According to the court martial transcripts, he went home on a three day pass because his sister was ill. Now his oldest sister was old enough to be his mother, and I imagine that was the role she assumed when their mother died. He realized he couldn't’t get back to post in time, so he didn’t go back…..for a whole year! Did they catch him? NO. Did someone recognize him and turn him in? NO. So you ask what happened? OK, this is where the mutant genes come into play…..he re-enlisted under a different last name, and requested the same assignment to the same unit. The court records state that “he liked those guys”. Well, it doesn’t take a rocket scientist tell you that when the new Private Joseph reported for duty he was recognized. I can picture some officer saying “hey, I remember you!”

Remorseful, Private Joseph is sentenced to one year of hard labor at Ft. Leavenworth, probably on a chain gang, “breaking rocks in the hot sun”. I recall he only served a portion of his sentence, (someone will correct me if I’m wrong) and when he appeared before the court, his immediate superiors requested that he be allowed back in the Army because he had been a good soldier and they needed him (the desertion rate was extremely high, close to 30% at that time).

The presiding judge agreed to allow Joseph to return to the Army, but he had to use his alias. The court martial and conviction prevented his returning to the Army under his real name. The next thing we know, WWI is breaking out and our soldier Joseph deserts again! The tale basically ends there. I don’t think anyone ever received any documentation beyond that.

As it was, a good portion of military records were destroyed in a fire decades ago. Even my father’s records from WWII are incomplete for that same reason.

So there you have it! As a side note, this was Rita’s father-in-law, and when she found out I had framed the wanted poster, and hung it in my cubicle at work….she told me I had no shame….


***Me and my paternal grandparents, Joseph and Margaret.

13 comments:

Karen said...

What a kick that is. Your grandfather looks very current and cute. funny how life goes in circles.
My great grandfather and about 50 other soldiers refused to participate in some kind of drill with the navy around the turn of the century, and they started a big brawl. they all got thrown in the brigg. My dad said it was a story he loved telling, much to the embarrassmenht of his wife.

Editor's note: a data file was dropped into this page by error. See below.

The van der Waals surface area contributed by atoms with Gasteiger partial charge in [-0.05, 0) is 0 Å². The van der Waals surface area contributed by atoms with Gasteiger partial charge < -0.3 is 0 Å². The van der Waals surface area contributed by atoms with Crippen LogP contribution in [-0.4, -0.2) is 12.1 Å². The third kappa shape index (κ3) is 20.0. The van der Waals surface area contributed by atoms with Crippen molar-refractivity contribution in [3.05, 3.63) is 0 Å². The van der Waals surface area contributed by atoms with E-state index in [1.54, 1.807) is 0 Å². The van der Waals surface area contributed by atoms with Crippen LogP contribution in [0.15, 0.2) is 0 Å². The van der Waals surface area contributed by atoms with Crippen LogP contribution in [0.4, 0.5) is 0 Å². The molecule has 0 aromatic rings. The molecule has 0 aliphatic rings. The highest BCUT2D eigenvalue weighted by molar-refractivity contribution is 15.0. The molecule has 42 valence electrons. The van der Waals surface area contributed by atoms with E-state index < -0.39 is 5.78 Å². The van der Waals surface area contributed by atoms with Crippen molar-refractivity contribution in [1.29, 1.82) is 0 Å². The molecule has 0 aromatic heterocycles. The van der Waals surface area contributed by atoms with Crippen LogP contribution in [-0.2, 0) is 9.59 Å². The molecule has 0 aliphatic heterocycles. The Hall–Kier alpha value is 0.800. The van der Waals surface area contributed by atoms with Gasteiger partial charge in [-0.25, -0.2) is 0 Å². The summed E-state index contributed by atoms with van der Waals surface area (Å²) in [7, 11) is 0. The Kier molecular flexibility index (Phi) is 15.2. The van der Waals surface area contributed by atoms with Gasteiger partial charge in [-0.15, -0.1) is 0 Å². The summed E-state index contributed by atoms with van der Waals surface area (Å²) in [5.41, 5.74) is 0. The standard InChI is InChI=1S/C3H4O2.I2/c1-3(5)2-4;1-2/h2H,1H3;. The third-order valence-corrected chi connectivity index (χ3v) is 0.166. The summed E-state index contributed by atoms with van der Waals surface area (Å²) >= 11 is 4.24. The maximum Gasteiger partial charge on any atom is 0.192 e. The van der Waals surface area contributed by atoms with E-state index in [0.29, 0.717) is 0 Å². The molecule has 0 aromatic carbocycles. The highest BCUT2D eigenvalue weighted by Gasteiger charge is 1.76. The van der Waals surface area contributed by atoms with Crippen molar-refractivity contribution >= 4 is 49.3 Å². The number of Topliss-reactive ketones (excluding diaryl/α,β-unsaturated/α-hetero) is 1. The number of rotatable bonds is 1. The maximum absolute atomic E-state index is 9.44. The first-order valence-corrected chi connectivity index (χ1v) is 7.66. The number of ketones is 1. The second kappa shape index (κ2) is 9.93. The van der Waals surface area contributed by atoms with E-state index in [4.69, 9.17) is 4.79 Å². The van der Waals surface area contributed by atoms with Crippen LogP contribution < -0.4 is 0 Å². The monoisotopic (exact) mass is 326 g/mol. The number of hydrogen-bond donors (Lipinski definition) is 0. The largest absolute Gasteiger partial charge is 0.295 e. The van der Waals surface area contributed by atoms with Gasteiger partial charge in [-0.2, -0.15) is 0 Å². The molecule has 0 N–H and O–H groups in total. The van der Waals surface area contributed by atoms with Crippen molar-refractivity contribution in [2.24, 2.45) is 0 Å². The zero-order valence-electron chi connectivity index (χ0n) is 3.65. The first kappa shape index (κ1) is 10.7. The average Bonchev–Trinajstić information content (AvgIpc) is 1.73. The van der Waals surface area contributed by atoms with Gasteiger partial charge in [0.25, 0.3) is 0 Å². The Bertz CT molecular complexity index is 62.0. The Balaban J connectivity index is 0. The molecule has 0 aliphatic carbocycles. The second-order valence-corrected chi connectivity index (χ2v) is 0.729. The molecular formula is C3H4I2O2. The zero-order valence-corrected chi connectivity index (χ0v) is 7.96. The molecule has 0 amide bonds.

jlo said...

Are you interested in geneology? What a great story to tell at family get togethers!!

Anonymous said...

Hanging that in your cubicle must have been an interesting conversation piece. I don't have any colorful ancestors. If I was a girl I'd say he's cute. But I'm not.

Colin

suz said...

Wowza. What a story.
Very interesting.....your family is kind of wacky....I can RELATE!!!!

Pumpkin Delight said...

That is very cool. I love stories like that.

heartshapedhedges said...

Look at my family tree...mobsters on one side and Grandpa L on the other.....it's amazing Im here at all!

BTW, no more BB spoilers please....I was watching the HOH competition tonight, and then realized that the winner has been posted on your blog for some time.

Pleasing Procrasinator said...

Wow, 50 dollars!!! And not one of the town folk turned him over. Now that is a tight community.
I laughed when you said he re-enlisted with a different name only to desert again. LOL!!!
You have such amazing family members. Little did they know they would be GREAT logging material.

Lori said...

I am a genealogy buff and I absolutely LOVE finding those skeletons. It adds color!

Cortney said...

What a good/crazy story!

Big Hair Envy said...

LOVE this story! My hubby had a relative who hid in a pig sty for two weeks so he wouldn't have to fight in the Civil War!

mysecondjournal said...

I can't imagine being THAT guarded about age.. wow, great story!

Caution Flag said...

I LOVED this post! You're a great story teller. My dad's family was also nutty crazy about letting people not know their ages. We once went to visit my aunt's grave and my dad and his sibs were racing each other to put their foot over the birth year on the head stone so none of us could see how old they all were. I thought it was odd then. Now with 30 years to think about it? CRAZY!

Rebeckah said...

I think you are hilarious : ). You were the cutest little baby. And your Great Grandfather was cute too.